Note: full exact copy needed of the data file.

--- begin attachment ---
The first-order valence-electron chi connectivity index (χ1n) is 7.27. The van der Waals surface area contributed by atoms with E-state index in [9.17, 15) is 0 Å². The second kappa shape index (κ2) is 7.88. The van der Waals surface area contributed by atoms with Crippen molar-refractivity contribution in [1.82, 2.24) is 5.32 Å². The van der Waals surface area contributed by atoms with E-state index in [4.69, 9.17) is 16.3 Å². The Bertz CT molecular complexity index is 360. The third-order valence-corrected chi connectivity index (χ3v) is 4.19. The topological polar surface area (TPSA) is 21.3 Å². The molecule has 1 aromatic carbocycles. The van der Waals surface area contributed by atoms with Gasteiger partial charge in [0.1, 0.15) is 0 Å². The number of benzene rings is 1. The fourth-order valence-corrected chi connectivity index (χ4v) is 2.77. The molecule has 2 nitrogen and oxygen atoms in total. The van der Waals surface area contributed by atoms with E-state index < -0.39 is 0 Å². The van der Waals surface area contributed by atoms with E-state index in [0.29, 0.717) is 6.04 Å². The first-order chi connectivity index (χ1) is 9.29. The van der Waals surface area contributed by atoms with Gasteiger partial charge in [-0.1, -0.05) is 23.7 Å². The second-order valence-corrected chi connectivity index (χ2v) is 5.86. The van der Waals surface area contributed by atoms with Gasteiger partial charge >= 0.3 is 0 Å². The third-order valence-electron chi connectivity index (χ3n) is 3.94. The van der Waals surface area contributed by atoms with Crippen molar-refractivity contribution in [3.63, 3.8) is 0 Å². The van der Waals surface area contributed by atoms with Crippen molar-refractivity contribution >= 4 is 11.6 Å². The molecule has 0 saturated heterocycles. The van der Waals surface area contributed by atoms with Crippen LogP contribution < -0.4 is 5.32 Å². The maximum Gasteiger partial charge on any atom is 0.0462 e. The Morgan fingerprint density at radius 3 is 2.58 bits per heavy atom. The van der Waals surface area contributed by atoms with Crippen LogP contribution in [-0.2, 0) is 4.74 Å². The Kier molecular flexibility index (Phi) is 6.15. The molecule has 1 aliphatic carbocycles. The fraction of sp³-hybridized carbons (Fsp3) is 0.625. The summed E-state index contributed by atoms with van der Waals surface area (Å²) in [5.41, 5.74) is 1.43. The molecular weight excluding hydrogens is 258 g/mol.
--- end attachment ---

The first-order valence-electron chi connectivity index (χ1n) is 7.27. The van der Waals surface area contributed by atoms with E-state index in [9.17, 15) is 0 Å². The second kappa shape index (κ2) is 7.88. The van der Waals surface area contributed by atoms with Crippen molar-refractivity contribution in [1.82, 2.24) is 5.32 Å². The van der Waals surface area contributed by atoms with E-state index in [4.69, 9.17) is 16.3 Å². The Bertz CT molecular complexity index is 360. The third-order valence-corrected chi connectivity index (χ3v) is 4.19. The topological polar surface area (TPSA) is 21.3 Å². The molecule has 1 aromatic carbocycles. The van der Waals surface area contributed by atoms with Gasteiger partial charge in [0.1, 0.15) is 0 Å². The number of benzene rings is 1. The fourth-order valence-corrected chi connectivity index (χ4v) is 2.77. The molecule has 2 nitrogen and oxygen atoms in total. The van der Waals surface area contributed by atoms with E-state index < -0.39 is 0 Å². The van der Waals surface area contributed by atoms with E-state index in [0.29, 0.717) is 6.04 Å². The first-order chi connectivity index (χ1) is 9.29. The van der Waals surface area contributed by atoms with Gasteiger partial charge in [-0.1, -0.05) is 23.7 Å². The second-order valence-corrected chi connectivity index (χ2v) is 5.86. The van der Waals surface area contributed by atoms with Gasteiger partial charge >= 0.3 is 0 Å². The third-order valence-electron chi connectivity index (χ3n) is 3.94. The van der Waals surface area contributed by atoms with Crippen molar-refractivity contribution in [3.63, 3.8) is 0 Å². The van der Waals surface area contributed by atoms with Crippen molar-refractivity contribution >= 4 is 11.6 Å². The molecule has 0 saturated heterocycles. The van der Waals surface area contributed by atoms with Crippen LogP contribution < -0.4 is 5.32 Å². The maximum Gasteiger partial charge on any atom is 0.0462 e. The Morgan fingerprint density at radius 3 is 2.58 bits per heavy atom. The van der Waals surface area contributed by atoms with Crippen LogP contribution in [-0.2, 0) is 4.74 Å². The Kier molecular flexibility index (Phi) is 6.15. The molecule has 1 aliphatic carbocycles. The fraction of sp³-hybridized carbons (Fsp3) is 0.625. The summed E-state index contributed by atoms with van der Waals surface area (Å²) in [5.41, 5.74) is 1.43. The molecular weight excluding hydrogens is 258 g/mol.